How reformist is Najib Razak

Najib Razak: Former Malaysian Prime Minister guilty of all charges in the corruption process

Former Malaysian Prime Minister Najib Razak was convicted in the first of several million dollar corruption lawsuits.

He had pleaded not guilty to allegations of criminal breach of trust, money laundering and abuse of power.

The 2009-2018 case against Najib was widely viewed as a test of Malaysia's anti-corruption efforts.

The Malaysian 1MDB sovereign wealth fund scandal exposed a global web of fraud and corruption.

Najib could now spend decades in jail - but he is expected to stay out of jail until the appeals are exhausted.

"After reviewing all of the evidence in the trial, I can see that the prosecution has proven your case beyond doubt," Judge Mohamad Nazlan Mohamad Ghazali told the Kuala Lumpur Supreme Court.

What were the allegations?

Tuesday's rulings centered on 42 million ringgit (US $ 10 million, £ 7.7 million) transferred from the fund to the then Prime Minister's personal accounts.

Najib denies any wrongdoing and says he was misled by financial advisors - particularly the fugitive financier Jho Low.

Jho Low has been charged in both the US and Malaysia, but also maintains his innocence.

Najib's defense team argued that he had come to believe that the funds in his accounts were donated by the Saudi royal family - rather than being misused by the state fund.

The charges include 15 to 20 years in prison. Prior to the verdict, Najib said he would appeal if found guilty.

More about the 1MDB scandal

What is the 1MDB scandal?

Fund 1 Malaysia Development Berhad (1MDB) was set up in 2009 as Prime Minister of Najib Razak to promote the country's economic development.

In 2015, questions were raised about its activities after failing to make payments to banks and bondholders.

The Malaysian and US authorities claim that $ 4.5 billion was illegally looted from the fund and diverted into private pockets.

The lack of money has been linked to luxury real estate, a private jet, artwork by Van Gogh and Monet - and even a Hollywood blockbuster, The Wolf of Wall Street.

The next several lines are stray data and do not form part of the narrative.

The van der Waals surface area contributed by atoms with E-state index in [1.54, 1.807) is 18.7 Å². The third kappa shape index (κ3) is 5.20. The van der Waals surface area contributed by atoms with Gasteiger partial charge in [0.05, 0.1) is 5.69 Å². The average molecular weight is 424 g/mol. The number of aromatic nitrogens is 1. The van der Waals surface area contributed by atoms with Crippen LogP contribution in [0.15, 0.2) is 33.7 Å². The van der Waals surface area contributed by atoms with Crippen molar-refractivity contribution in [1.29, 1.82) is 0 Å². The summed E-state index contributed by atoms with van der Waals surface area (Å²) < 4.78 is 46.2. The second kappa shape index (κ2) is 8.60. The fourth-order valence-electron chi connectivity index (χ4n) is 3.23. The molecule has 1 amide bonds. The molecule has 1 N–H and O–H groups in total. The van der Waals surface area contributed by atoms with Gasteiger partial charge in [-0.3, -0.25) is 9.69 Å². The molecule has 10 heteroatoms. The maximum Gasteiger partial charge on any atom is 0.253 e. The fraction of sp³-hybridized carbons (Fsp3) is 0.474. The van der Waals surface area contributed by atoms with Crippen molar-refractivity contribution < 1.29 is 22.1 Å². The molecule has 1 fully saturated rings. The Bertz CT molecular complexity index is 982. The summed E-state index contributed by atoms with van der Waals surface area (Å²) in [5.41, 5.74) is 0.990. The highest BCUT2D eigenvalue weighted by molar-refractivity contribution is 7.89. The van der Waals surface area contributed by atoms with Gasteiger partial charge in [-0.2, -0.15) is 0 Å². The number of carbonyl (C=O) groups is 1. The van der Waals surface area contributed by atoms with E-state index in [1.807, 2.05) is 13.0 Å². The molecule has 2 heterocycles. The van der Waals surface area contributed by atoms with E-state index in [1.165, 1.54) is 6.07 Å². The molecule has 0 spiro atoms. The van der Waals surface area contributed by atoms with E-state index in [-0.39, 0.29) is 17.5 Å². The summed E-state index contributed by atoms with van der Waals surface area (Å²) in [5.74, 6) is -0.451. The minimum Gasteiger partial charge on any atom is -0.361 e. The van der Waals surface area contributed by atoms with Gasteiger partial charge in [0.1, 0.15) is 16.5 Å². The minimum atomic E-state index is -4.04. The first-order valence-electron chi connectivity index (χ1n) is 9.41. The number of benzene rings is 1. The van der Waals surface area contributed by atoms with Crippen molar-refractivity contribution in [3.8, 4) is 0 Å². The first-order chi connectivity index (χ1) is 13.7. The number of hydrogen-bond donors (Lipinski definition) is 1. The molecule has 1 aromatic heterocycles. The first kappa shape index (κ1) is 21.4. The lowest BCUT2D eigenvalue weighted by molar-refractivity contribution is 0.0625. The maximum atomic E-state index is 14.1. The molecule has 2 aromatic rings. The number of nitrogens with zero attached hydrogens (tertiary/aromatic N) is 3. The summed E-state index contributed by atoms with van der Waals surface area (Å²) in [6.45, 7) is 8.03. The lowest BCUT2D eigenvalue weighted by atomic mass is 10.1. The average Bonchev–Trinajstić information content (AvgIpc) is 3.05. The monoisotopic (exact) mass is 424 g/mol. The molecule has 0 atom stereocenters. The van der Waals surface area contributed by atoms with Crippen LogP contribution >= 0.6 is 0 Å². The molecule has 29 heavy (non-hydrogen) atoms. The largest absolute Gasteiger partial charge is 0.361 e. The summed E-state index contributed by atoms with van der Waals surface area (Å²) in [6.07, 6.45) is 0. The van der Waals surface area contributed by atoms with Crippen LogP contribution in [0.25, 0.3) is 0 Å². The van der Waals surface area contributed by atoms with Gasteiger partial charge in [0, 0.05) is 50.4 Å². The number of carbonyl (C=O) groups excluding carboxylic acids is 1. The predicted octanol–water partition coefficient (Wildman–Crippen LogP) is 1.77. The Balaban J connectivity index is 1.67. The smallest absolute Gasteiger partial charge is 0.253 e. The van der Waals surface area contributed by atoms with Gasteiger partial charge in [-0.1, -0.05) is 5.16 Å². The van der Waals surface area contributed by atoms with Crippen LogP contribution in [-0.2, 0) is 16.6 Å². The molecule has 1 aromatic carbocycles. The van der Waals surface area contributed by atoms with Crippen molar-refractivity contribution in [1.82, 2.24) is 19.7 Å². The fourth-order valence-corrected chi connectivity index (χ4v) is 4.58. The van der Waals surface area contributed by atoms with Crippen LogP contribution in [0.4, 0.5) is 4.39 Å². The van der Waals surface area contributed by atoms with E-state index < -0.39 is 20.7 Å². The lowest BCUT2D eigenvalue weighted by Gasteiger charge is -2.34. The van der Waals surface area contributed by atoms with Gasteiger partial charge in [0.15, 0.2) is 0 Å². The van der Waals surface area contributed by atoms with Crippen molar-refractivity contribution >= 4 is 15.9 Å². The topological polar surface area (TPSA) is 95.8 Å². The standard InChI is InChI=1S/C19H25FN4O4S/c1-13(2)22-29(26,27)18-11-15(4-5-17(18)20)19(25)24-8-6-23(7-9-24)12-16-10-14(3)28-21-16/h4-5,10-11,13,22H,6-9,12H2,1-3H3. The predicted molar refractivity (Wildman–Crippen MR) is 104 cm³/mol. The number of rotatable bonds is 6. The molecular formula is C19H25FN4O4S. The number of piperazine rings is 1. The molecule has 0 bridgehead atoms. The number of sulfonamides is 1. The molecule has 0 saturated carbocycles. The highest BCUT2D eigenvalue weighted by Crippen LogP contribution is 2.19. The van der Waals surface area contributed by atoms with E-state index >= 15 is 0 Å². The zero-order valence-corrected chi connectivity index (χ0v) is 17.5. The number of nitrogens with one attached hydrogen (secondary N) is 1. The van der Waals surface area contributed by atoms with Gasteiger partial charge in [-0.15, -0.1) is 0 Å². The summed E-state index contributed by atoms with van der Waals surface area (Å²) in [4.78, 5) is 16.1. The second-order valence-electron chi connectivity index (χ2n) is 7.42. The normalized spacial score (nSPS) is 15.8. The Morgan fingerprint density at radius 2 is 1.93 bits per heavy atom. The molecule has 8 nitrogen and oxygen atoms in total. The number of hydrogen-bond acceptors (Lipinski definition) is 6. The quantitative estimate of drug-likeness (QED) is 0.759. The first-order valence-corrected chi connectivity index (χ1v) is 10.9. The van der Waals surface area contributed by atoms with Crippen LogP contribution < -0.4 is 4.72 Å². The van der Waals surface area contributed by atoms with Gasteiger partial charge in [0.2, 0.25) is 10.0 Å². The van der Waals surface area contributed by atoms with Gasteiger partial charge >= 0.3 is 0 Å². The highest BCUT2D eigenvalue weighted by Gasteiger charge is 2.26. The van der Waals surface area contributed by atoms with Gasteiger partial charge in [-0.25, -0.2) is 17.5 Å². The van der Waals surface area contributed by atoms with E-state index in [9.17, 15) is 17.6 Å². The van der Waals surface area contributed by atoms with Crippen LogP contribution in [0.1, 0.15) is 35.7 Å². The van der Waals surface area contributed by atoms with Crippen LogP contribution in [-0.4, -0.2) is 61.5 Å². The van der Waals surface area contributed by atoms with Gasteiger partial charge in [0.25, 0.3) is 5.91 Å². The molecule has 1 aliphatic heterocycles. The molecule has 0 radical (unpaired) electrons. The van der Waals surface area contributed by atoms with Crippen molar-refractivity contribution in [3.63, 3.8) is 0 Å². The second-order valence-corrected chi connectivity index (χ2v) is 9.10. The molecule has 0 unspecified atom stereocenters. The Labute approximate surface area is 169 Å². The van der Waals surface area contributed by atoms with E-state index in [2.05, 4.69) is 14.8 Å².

Last week, US bank Goldman Sachs reached a $ 3.9 billion (£ 3 billion) deal with the Malaysian government for its role in the multi-billion dollar corruption program.

The deal sparked charges in Malaysia that the bank misled investors by helping to raise $ 6.5 billion for 1MDB.

Since his dramatic electoral defeat two years ago, the first for his party in 60 years - and the humiliation of seeing luxury goods rolled out of his home by the police in shopping carts - Najib Razak has seen a political resurrection.

He is still a very powerful figure within the UMNO, the former ruling party, and has successfully portrayed himself as an advocate of ethnic Malaysians, many of whom have become disillusioned with the reformist coalition that replaced him.

When that coalition collapsed in February and UMNO joined a new government, Najib expressed confidence that the series of trials would go his way.

That confidence turned out to be out of place.

This first criminal conviction of such a high-ranking political figure must now damage his standing in the UMNO and will improve the public image of Prime Minister Muhyiddin Yassin - once a close colleague and steadfast representative of the UMNO, who died in 2016 over his objections to the 1MDB scandal was released.

He is now leading a fragile coalition with a wafer-thin parliamentary majority and is pushing Malaysia into unusually troubled political waters.

What else is Najib accused of?

The former prime minister was cleared of all allegations made by the Malaysian authorities while he was still in office.

However, the allegations played a large role in his 2018 election defeat - and the new government quickly reopened the investigation into the 1MDB case.

While Tuesday's judgments were the first, they may not have been the most significant.

A separate process that began last August deals with allegations that the former prime minister illegally received 2.28 billion ringgit ($ 550 million, £ 448 million) from 1MDB between 2011 and 2014.

He has faced 21 cases of money laundering and four cases of abuse of power, but again denies any wrongdoing.

His wife, Rosmah Mansor, is also facing charges of money laundering and tax evasion, of which she has pleaded not guilty.